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India boosting air force at China border

August 18, 2008

The Morung Express (India)
August 15, 2008

Hong Kong, August 15 (Agencies) -- Within the next four months, a
first batch of eight Su-30MKI multi-role fighters will be positioned
at the Tezpur Airp Base in the Indian state of Assam, near the border
with China, an Indian Navy source has revealed. This is almost six
months ahead of the timeline reported some time ago in the Indian media.

This will be the first time for Su-30MKI fighters to be deployed so
close to the China-India border. The deployment of two squadrons of
Su-30MKI fighters at the Tezpur Air Base in the eastern part of the
country will greatly enhance India's capability to launch aerial
precision attacks on China.

Not taking into consideration the aerial refueling capability of the
fighters, the Su-30MKI's 1,500-kilometer (932-mile) combat radius is
enough to cover all the major cities in southwest China, including
Kunming, Chengdu and Chongqing. India plans to outfit the fighters
with the latest BrahMos air-to-ground supersonic missiles, which have
a 290-kilometer (180-mile) range.

Along the India-China border air power has been shifting in favor of
India. First of all, India has quite a number of airports in Assam
and the disputed territory of Arunachal Pradesh, making troop
maneuvers easier. In the Tibet region, China has only the Kang-ko
Airport in eastern Tibet, the Gongka Airport in Lhasa and one more
known as the Hidden Airport. Fighter aircraft are not normally
stationed at any of these airports.

China has sent Su-27SK fighters to this area for airport transfer
training on the plateau. Troops that took part in this training
reportedly faced difficulties in logistic support and supply. In the
nearby Chengdu Military Region, the only air force units with decent
combat strength are one J-10A regiment under the PLA Air Force's No.
44 Division and one Su-27 regiment under the No. 33 Division. The
Diqing and Zhongdian airports in Yunnan province could be used for
operations against India, but these are small civilian airports.

India has built a number of airports in the state of Arunachal
Pradesh, including seven military airports. The small Teju New
Airport located close to the border with China has only one runway
and is mainly used for rapid transport by helicopter. It could be
used as a runway for MiG-21 fighters to take off and land. There is
another similar airport in Machuka, again close to the border. A
small airport at Sookerating has one runway, while the Along Airport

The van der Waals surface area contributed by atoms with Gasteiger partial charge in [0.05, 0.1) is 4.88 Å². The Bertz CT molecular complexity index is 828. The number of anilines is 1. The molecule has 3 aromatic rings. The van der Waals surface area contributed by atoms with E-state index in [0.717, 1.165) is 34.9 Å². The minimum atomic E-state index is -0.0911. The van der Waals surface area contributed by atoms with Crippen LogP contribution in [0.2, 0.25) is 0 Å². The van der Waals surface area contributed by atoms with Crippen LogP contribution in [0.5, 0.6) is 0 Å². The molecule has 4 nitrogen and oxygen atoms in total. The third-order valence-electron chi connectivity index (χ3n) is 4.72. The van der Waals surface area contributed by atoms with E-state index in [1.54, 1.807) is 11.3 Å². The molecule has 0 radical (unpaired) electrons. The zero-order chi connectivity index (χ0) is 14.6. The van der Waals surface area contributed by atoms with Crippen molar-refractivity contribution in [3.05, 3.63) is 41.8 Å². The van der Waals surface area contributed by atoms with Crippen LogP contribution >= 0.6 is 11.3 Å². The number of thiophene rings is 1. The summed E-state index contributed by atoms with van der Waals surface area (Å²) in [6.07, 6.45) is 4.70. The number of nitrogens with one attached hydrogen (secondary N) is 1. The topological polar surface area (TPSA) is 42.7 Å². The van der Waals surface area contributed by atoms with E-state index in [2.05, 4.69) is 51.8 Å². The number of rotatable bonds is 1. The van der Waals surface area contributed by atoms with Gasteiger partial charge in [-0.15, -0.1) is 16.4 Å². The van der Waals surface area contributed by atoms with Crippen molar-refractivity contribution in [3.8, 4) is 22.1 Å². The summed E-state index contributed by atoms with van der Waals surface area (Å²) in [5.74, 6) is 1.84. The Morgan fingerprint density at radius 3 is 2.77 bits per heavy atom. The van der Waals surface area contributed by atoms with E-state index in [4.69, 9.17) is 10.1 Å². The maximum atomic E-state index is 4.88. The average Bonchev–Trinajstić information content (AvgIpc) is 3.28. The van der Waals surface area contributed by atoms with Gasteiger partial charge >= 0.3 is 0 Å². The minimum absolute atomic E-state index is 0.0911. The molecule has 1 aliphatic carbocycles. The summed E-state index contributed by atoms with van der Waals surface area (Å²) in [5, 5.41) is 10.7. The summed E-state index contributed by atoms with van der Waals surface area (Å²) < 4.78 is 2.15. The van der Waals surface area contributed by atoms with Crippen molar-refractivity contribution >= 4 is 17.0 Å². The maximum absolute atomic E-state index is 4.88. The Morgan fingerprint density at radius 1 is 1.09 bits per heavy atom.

is also available for fast landing and takeoff of helicopters,
indicating that the Indian Air Force attaches great importance to
fast reaction capability.

Other small frontline airport facilities include the Jorhat Airport
and Lilabari Airport. The Chabua Airport can field not only An-32
light transport aircraft but also Mi-8/17 helicopters, and is the
pivotal airport for the Indian Air Force to quickly deliver troops in
the region. Two runways have been built at this airport.

To the south of Arunachal Pradesh is Assam, where Tezpur is the
largest military airport. Tezpur Airport, now preparing to receive
the Su-30MKI fighters, is no more than 500 kilometers (310 miles)
from the practical line of control at the China-India border. The
Indian Air Defense Force No. 30 Squadron is stationed there, armed
with 16 MiG-21FL fighters, all of which are now anchored in
mound-structured hangars.

Two other small airports have been built in Assam, the Dimapir and
Kumbhirgram dual-use airports. The Indian Air Force also has the
Lengpui, Barapani and Guwahati airports in the area.

In the strategic direction of Bhutan and central Nepal, the Indian
Air Force has built three major military airports, sufficient to
provide deterrence over the central part of Tibet. These airports
include the Baghdogra (Avantipur) Air Base, where at least 16
MiG-21FL fighters and An-32 transport aircraft are based. The airport
is equipped with mound-structured hangars, each accommodating two
MiG-21 fighters. The Baghdogra Airport is also only 500 kilometers
(310 miles) from the border with China, and is the home base of the
Indian Air Force No. 8 Squadron.

In this region, the Hashimara Air Base is one of the better-equipped
military airports with large, full-fledged facilities. There are 18
MiG-27ML attackers based here, and during a confrontation with China,
these could hit targets deep in Tibet through the Bhutan-Nepal
corridor. The No. 22 Squadron of the Indian Air Force Is stationed at
this airport. In addition, a simple runway has also been built at Cooch Behar.

India and China have been following very similar paths in the
construction of airport facilities and SAM-2 ground-to-air missile
positions, as they are the students of the same Soviet Union
professor. Nonetheless, the Chinese Air Force is ahead of the Indian
Air Force in the construction of underground airport facilities.
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